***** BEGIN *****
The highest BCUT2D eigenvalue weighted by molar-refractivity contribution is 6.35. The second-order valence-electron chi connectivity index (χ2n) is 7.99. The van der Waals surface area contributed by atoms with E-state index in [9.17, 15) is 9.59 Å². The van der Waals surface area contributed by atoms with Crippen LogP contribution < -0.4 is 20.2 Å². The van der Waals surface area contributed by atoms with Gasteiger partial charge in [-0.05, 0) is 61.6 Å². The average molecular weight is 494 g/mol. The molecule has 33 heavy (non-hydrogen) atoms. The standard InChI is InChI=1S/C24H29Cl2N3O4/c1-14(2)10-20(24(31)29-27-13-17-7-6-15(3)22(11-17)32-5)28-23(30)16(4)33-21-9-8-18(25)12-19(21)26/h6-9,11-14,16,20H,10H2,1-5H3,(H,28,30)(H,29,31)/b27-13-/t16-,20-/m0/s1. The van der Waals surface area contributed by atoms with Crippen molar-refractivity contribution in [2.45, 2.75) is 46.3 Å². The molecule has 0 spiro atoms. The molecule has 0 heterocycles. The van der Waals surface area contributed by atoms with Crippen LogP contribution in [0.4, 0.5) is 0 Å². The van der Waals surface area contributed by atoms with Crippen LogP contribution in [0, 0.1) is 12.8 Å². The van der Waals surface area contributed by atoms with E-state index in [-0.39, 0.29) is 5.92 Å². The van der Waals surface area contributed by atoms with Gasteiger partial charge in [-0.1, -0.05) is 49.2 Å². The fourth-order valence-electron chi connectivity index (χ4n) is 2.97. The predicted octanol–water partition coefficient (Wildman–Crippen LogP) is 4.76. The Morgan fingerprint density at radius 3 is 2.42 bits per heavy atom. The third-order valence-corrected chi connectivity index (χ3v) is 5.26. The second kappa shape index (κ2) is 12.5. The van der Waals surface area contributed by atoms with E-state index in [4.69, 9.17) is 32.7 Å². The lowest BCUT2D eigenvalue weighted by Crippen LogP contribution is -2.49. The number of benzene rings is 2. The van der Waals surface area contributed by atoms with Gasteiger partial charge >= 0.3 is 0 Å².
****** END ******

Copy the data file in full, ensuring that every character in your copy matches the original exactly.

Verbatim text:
The highest BCUT2D eigenvalue weighted by molar-refractivity contribution is 6.35. The second-order valence-electron chi connectivity index (χ2n) is 7.99. The van der Waals surface area contributed by atoms with E-state index in [9.17, 15) is 9.59 Å². The van der Waals surface area contributed by atoms with Crippen LogP contribution < -0.4 is 20.2 Å². The van der Waals surface area contributed by atoms with Gasteiger partial charge in [-0.05, 0) is 61.6 Å². The average molecular weight is 494 g/mol. The molecule has 33 heavy (non-hydrogen) atoms. The standard InChI is InChI=1S/C24H29Cl2N3O4/c1-14(2)10-20(24(31)29-27-13-17-7-6-15(3)22(11-17)32-5)28-23(30)16(4)33-21-9-8-18(25)12-19(21)26/h6-9,11-14,16,20H,10H2,1-5H3,(H,28,30)(H,29,31)/b27-13-/t16-,20-/m0/s1. The van der Waals surface area contributed by atoms with Crippen molar-refractivity contribution in [2.45, 2.75) is 46.3 Å². The molecule has 0 spiro atoms. The molecule has 0 heterocycles. The van der Waals surface area contributed by atoms with Crippen LogP contribution in [0.4, 0.5) is 0 Å². The van der Waals surface area contributed by atoms with Crippen LogP contribution in [0, 0.1) is 12.8 Å². The van der Waals surface area contributed by atoms with E-state index in [-0.39, 0.29) is 5.92 Å². The van der Waals surface area contributed by atoms with Gasteiger partial charge in [-0.1, -0.05) is 49.2 Å². The fourth-order valence-electron chi connectivity index (χ4n) is 2.97. The predicted octanol–water partition coefficient (Wildman–Crippen LogP) is 4.76. The Morgan fingerprint density at radius 3 is 2.42 bits per heavy atom. The third-order valence-corrected chi connectivity index (χ3v) is 5.26. The second kappa shape index (κ2) is 12.5. The van der Waals surface area contributed by atoms with E-state index in [4.69, 9.17) is 32.7 Å². The lowest BCUT2D eigenvalue weighted by Crippen LogP contribution is -2.49. The number of benzene rings is 2. The van der Waals surface area contributed by atoms with Gasteiger partial charge >= 0.3 is 0 Å².